The Sisterhood Gets Stronger
Since the 2016 Presidential election, ethnic and religious organizations have reported an increase in anti-Semitic language in America and a rise in the xenophobic behavior towards Muslims. The Sisterhood, with its monthly meetings and message of inclusion, is growing, too. Since its humble Starbucks start, it’s become a national nonprofit with 150 chapters and 3000 members as well as an upcoming pilot program for teenage girls. Typical of the cultural sharing that takes place, Muslim women and their families share Passover dinner with Jewish women, who in turn break Ramadan fast with their Muslim sisters.
‘It is more important than ever for our communities to build understanding and jointly combat all forms of bigotry.’
At the Sisterhood’s annual conference, “almost 700 Muslim and Jewish women, the largest gathering of Muslim and Jewish women in North America, all to stand up against hate,” explains Sheryl. The conference includes workshops focused on overcoming differences. One from a prior conference was entitled “How To Talk To A Bigot.” Commenting on the influence of the Sisterhood, Joshua Cohen, New Jersey Regional Director of the Anti-Defamation League (ADL), which has also led its own workshop at a Sisterhood conference, wrote in an email “that each of us can have an impact on others, and ultimately on the world in which we live. At a time when we are seeing increasing incidents of anti-Semitism and Islamophobia, it is more important than ever for our communities to build understanding and jointly combat all forms of bigotry.”
The Sisterhood also hosts a Building Bridges trip annually, which in the past has taken members to Albania, Bosnia, and Azerbaijan. This year it took members to the American South—from the Martin Luther King Center to the Rosa Parks Museum, from First Street Baptist Churches to Edmund Pettus Bridge—on a civil rights and social justice journey. The Sisterhood may not be on the Israeli-Palestinian border but it hopes to tear down divides from afar.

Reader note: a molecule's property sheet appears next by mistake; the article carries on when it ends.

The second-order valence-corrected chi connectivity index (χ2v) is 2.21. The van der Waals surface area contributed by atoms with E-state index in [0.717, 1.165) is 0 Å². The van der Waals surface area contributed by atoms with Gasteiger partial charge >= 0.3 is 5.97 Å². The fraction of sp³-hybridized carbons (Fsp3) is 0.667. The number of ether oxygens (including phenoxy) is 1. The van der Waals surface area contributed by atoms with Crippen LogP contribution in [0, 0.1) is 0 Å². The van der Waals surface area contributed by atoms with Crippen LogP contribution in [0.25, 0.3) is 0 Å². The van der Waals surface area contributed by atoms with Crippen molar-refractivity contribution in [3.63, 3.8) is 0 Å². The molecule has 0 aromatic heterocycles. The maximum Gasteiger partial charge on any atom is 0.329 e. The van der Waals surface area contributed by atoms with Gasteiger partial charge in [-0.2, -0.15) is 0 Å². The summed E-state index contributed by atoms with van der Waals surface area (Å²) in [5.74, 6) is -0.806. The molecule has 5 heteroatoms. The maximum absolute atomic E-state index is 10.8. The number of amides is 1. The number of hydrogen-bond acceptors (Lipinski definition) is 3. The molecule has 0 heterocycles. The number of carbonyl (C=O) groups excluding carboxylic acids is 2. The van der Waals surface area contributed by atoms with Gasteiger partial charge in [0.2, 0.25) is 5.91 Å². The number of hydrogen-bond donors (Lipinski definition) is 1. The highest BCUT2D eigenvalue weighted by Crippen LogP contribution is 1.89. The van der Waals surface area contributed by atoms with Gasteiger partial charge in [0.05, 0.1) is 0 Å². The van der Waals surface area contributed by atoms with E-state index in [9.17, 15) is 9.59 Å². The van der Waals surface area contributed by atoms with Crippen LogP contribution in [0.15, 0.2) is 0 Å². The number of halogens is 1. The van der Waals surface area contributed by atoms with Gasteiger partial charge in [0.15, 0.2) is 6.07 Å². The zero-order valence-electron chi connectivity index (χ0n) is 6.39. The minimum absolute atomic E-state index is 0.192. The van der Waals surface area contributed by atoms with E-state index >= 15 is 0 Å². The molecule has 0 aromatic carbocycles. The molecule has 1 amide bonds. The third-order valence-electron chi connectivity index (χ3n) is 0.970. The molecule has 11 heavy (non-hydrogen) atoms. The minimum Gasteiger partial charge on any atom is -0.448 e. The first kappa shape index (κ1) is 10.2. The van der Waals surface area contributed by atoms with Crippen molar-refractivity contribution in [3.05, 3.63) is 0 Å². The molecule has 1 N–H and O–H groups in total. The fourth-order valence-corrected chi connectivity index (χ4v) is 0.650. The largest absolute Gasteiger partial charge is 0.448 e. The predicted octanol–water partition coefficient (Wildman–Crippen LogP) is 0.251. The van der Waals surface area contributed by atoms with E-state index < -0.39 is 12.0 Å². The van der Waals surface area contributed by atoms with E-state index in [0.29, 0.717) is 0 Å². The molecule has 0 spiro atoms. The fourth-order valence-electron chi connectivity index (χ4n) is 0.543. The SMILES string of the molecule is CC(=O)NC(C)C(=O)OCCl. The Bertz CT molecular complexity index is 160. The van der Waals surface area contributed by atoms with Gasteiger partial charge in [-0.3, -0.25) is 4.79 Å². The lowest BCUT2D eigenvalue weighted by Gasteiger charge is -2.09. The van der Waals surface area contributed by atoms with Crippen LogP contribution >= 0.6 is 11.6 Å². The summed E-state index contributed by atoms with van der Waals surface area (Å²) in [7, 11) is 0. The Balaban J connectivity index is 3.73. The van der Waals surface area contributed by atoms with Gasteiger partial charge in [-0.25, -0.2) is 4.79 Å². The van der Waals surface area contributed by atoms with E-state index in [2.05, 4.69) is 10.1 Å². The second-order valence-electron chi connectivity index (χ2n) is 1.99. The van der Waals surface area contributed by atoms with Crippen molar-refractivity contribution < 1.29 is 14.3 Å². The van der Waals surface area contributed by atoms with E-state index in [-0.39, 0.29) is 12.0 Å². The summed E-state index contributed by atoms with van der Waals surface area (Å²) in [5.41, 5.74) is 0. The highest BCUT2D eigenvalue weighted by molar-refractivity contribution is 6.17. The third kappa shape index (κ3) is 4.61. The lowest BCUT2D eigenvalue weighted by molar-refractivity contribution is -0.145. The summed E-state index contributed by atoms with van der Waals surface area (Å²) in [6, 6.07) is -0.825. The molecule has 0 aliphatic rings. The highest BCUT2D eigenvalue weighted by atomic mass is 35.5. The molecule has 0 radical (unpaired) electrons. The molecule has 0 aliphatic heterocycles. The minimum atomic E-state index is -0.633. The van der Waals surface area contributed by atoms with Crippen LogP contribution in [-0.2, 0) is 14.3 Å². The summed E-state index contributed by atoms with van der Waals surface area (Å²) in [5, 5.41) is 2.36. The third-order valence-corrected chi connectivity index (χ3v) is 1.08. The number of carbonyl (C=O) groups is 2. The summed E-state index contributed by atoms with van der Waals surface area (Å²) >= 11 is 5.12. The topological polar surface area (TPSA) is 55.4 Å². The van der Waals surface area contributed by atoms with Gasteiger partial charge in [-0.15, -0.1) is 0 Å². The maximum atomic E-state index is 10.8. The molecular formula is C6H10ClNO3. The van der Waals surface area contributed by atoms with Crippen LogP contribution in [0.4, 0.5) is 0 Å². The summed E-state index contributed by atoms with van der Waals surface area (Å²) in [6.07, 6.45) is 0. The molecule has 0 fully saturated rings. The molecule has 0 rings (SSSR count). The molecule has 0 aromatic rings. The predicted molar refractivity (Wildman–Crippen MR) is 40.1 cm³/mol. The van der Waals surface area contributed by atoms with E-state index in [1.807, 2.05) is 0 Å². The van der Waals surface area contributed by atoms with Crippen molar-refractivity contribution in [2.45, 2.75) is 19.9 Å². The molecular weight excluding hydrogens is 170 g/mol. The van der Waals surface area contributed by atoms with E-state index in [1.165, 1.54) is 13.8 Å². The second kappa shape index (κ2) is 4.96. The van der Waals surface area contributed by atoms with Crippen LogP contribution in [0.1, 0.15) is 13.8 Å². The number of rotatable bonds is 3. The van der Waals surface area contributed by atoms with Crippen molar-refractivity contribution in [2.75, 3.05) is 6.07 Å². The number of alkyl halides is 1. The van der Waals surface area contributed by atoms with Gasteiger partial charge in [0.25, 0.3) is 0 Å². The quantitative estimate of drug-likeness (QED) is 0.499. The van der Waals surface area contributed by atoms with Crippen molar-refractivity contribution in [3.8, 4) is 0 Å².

Building New Bonds
“’If you save one life, you save the world,’ that’s in both of our scriptures,” says Atiya of the Muslim and Jewish faiths, “and we really do believe that. When you see life from that perspective, you see the whole world in a different way, in a way of hope and peace and love.”
As the evening wound down at the Hillsborough chapter of the Sisterhood, Adla suggested that the next meeting be at her home to break the fast on a day during the month of Ramadan, the holy month for Muslims, when all pray to be closer to God. She explained that the fast is often broken by drinking milk or water and eating dates to boost blood sugar. Fern, Shuey, and Marsha chatted with Adla to plan the Ramadan meal as a sense of cheerful camaraderie filled the room. Person by person, one by one, relationships were being woven and understanding embraced. The Sisterhood was weaving its magic.